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dingo

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Posts: 1
Reply with quote  #1 

Hey all,

Some time ago I stubbled on the topic of Angel of Rust(If you haven seen it, you're missing out! Go check out the 2285-inspired control panels topic), and I was really impressed by the work! One can't help but to be inspired and I really wanted to give building such beautiful panels a try myself too.

I organize a small convention in the Netherlands. And next years theme is going to be space! 

So I finally have a valid excuse to start working on these panels. When I started drafting plans for the project I found that I have taken much inspiration from the former project of Angel although there where a few key points I took a different approach: I/O expanders instead of multiplexers and matrixes I want to use I/O expanders and PWM drivers for all the button inputs and light outputs. This would make eventual construction a bit simpeler in hooking everything up. And make changes or upgrades to the setup easier.

I went for modules which where most used and readily available. So it was easy to find example code/libraries and breakout boards.

The hardware:

  • MicroControler: Teensy LC 
  • I/O expander: MCP23017 (for reading all buttons)
  • PWM Driver: PCA9685 (Driving leds)
  • multiplexer: 74HC4067 (reading analog inputs
  • Serial to rs485: SP3485 
  • usb to serial rs232
  • adc-dc converter: LM for turning 12v into 3,3v

 

  • Momentary pushbuttons with build in LEDS
  • 10K sliders
  • touchpanel or ps2 joystick for mouse input
  • leds or led bars for indicators
  • segment displays with driver TM1637


More about the I/O expanders:

So I chose the I/O expander because I wanted what seems for me an easier way to hook up all the buttons when it comes to building the panels Without reading multiplexers and dealing with matrixes(not that there is anything wrong with that, I just wanted to take a different approach)  The MCP23017 uses i2C, a protocol for devices to talk over a bus that only needs 2 wires. Additionally the chosen I/O expander offers a 3th wire to send interrupt signals to the micro controller. This allows us to have the controller only start reading buttons as soon one is pressed(its a bit more advanced than this, but I'll save that for later). Each expander can handle 16 inputs, and has 8 addresses you can assign. So with 8 expanders in one bus you could read up to 128 buttons! 

The PWM driver:

With all buttons having their own leds. it would be so much cooler if we could control each led individually. Even more awesome: dim them as well. So there we have the PWM driver. PCA9685 also uses the i2C bus. And can drive 16 outputs with 62 possible addresses for each driver you can control up to 992 PWM outputs ! 😃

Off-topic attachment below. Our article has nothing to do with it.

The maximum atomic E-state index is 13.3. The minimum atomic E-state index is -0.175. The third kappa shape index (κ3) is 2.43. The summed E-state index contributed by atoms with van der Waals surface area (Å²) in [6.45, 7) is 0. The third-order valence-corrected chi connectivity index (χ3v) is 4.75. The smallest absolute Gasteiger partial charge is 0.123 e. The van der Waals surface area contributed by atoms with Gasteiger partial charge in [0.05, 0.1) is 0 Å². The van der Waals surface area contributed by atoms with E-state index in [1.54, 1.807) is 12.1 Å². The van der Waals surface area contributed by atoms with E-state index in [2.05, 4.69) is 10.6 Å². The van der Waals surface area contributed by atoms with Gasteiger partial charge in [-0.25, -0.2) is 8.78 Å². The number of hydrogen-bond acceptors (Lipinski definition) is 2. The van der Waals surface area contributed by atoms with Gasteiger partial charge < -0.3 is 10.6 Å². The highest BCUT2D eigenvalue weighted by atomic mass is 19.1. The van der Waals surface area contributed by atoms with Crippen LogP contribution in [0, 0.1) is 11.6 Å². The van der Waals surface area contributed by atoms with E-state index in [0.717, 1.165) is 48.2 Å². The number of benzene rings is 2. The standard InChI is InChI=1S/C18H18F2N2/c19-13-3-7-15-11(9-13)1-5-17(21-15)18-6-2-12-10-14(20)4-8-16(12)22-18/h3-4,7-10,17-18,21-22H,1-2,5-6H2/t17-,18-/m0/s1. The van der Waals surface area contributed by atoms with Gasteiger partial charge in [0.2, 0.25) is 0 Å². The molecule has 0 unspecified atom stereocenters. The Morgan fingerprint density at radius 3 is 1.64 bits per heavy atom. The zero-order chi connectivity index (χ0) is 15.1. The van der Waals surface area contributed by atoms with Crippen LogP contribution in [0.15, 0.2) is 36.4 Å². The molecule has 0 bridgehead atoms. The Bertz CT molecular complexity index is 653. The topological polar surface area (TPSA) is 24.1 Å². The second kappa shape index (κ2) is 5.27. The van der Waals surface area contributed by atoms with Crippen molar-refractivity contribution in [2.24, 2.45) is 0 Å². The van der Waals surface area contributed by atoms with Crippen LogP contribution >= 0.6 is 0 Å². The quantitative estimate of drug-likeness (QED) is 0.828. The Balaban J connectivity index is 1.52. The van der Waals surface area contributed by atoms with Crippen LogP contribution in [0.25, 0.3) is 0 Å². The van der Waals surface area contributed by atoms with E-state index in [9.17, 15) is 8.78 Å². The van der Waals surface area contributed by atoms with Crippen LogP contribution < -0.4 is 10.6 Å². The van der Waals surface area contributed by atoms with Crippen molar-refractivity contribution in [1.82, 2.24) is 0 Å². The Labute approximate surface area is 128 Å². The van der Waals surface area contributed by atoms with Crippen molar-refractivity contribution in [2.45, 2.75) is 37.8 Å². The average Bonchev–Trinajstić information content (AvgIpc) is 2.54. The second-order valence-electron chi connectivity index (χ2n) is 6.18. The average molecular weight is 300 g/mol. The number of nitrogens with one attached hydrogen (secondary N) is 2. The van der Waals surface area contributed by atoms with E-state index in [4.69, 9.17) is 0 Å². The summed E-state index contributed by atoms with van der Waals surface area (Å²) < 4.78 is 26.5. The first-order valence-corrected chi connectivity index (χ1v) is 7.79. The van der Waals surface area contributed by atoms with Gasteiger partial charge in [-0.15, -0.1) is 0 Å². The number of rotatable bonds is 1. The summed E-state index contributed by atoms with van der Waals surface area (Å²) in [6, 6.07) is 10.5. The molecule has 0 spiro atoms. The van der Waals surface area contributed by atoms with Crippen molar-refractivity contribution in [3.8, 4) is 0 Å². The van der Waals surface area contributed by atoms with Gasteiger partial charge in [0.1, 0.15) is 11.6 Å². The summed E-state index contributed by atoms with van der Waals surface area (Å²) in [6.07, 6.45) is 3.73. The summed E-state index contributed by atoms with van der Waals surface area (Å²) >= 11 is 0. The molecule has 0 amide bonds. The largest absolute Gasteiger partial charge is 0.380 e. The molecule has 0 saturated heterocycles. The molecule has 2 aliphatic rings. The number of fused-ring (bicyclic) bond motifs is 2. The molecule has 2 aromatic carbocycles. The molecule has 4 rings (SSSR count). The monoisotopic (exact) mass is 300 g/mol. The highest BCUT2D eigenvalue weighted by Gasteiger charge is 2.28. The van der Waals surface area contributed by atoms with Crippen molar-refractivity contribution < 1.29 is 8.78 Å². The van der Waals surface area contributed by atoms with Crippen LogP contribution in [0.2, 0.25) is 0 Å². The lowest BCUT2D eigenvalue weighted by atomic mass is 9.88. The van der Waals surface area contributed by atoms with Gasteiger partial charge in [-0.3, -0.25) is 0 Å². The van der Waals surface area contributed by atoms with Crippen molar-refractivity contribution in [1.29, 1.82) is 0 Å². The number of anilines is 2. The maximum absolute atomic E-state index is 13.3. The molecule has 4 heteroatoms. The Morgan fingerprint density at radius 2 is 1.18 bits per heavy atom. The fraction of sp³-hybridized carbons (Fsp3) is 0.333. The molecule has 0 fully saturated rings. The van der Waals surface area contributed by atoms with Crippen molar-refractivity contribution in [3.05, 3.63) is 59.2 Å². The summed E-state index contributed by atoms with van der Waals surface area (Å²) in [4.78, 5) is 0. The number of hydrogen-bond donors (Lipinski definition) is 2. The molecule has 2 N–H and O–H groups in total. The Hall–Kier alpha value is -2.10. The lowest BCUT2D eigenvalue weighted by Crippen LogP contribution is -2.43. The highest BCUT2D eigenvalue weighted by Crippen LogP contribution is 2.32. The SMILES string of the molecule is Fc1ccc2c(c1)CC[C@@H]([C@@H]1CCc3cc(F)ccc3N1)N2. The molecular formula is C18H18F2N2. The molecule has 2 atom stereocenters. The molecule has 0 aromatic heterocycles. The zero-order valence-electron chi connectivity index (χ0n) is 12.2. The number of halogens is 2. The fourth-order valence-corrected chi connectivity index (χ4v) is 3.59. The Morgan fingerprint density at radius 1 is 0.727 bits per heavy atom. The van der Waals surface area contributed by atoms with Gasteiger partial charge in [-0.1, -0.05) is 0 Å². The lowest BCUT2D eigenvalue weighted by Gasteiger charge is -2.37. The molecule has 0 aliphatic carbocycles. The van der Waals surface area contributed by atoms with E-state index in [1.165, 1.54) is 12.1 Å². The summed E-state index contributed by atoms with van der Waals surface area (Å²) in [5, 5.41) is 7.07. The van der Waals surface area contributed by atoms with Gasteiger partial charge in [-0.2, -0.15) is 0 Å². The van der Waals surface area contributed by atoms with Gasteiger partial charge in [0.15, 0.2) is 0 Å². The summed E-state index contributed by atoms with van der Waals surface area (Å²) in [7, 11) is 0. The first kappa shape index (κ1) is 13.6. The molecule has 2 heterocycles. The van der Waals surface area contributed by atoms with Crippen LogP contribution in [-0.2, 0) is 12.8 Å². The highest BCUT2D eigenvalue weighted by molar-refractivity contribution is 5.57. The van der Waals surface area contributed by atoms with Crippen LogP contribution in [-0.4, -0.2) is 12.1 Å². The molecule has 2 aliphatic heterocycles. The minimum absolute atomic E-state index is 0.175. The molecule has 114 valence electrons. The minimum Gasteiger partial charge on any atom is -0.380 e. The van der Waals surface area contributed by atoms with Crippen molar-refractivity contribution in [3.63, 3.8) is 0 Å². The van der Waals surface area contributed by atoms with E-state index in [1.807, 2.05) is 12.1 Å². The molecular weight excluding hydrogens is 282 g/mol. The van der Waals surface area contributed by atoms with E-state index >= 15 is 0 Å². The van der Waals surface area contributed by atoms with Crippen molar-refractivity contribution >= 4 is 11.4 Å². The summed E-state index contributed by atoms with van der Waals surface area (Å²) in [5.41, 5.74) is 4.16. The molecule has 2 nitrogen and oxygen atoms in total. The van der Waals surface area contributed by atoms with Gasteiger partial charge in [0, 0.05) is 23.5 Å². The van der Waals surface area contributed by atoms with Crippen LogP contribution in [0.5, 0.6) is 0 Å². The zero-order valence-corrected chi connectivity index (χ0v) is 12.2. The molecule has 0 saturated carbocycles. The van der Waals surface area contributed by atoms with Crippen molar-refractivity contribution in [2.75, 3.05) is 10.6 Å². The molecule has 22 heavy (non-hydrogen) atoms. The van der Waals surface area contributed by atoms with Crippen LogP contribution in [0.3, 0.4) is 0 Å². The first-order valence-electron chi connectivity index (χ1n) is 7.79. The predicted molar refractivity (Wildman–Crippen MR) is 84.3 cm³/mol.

Design of pcb:
Following suit I come to a similar design of a main board, which houses all the power management, and communication and computation.  From there we can break out to break out boards where w can hook up the I/O expanders, PWM drivers, Analog input and drive a 
multiplexer. I also kept room in the design for when something else needed to be done, eg driving an segment display instead of reading analog inputs.

A friend helped out and designed the main board for me(I also lacked the licence to go 10x10) and I designed the breakout. Both in Eaglecad.

Here is the mainboard: (note: these  screen shots I found on my pc will likely not represent the final version that was used for the order, so minor things like trace with or spacing might not be representative.)

photo_2018-11-02_22-10-33.jpg 

 

And the breakout:

photo_2018-11-02_22-14-16.jpg 

I ordered the boards at jlcpbc.com and a couple of days later these boards showed up in the mail:

photo_2018-11-02_22-23-39.jpg 
They turned out excellent. Happy with the result.

This is how they turn out almost fully 
poplulated:

photo_2018-11-02_22-15-05.jpg  

Perhaps I should have started posting sooner. And keep some sort of blog to how I got to this point. But I'll try to back track and cover all the parts if there is an intrest for that. I could add more detail on the io expanders the i2c protocol. And also cover on how I got them to work in code. 

If you find particular parts interesting, please let me know and I can make follow up posts in more detail. 

Thanks for stopping by!

 


Angel of Rust

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Posts: 237
Reply with quote  #2 
Those are some sharp-looking boards. Very nicely designed! Looks like it is a very flexible approach to the controls. I look forward to seeing what you do with them.
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